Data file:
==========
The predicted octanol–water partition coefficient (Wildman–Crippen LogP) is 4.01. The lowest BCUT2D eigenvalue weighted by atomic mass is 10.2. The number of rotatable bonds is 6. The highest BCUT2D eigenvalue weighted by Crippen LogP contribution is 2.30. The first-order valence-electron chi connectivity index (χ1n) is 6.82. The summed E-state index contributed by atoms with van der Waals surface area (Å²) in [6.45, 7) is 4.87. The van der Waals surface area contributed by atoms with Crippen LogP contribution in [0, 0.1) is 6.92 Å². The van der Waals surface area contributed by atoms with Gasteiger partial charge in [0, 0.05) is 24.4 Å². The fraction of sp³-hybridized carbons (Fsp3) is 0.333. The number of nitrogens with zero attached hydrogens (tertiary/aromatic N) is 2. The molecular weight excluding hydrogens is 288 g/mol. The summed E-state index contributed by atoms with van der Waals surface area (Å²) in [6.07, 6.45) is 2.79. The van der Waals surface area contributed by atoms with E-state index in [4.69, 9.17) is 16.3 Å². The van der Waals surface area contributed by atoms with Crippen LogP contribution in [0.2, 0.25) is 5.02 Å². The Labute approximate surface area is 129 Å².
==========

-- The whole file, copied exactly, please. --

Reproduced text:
The predicted octanol–water partition coefficient (Wildman–Crippen LogP) is 4.01. The lowest BCUT2D eigenvalue weighted by atomic mass is 10.2. The number of rotatable bonds is 6. The highest BCUT2D eigenvalue weighted by Crippen LogP contribution is 2.30. The first-order valence-electron chi connectivity index (χ1n) is 6.82. The summed E-state index contributed by atoms with van der Waals surface area (Å²) in [6.45, 7) is 4.87. The van der Waals surface area contributed by atoms with Crippen LogP contribution in [0, 0.1) is 6.92 Å². The van der Waals surface area contributed by atoms with Gasteiger partial charge in [0, 0.05) is 24.4 Å². The fraction of sp³-hybridized carbons (Fsp3) is 0.333. The number of nitrogens with zero attached hydrogens (tertiary/aromatic N) is 2. The molecular weight excluding hydrogens is 288 g/mol. The summed E-state index contributed by atoms with van der Waals surface area (Å²) in [6.07, 6.45) is 2.79. The van der Waals surface area contributed by atoms with E-state index in [4.69, 9.17) is 16.3 Å². The van der Waals surface area contributed by atoms with Crippen LogP contribution in [0.2, 0.25) is 5.02 Å². The Labute approximate surface area is 129 Å².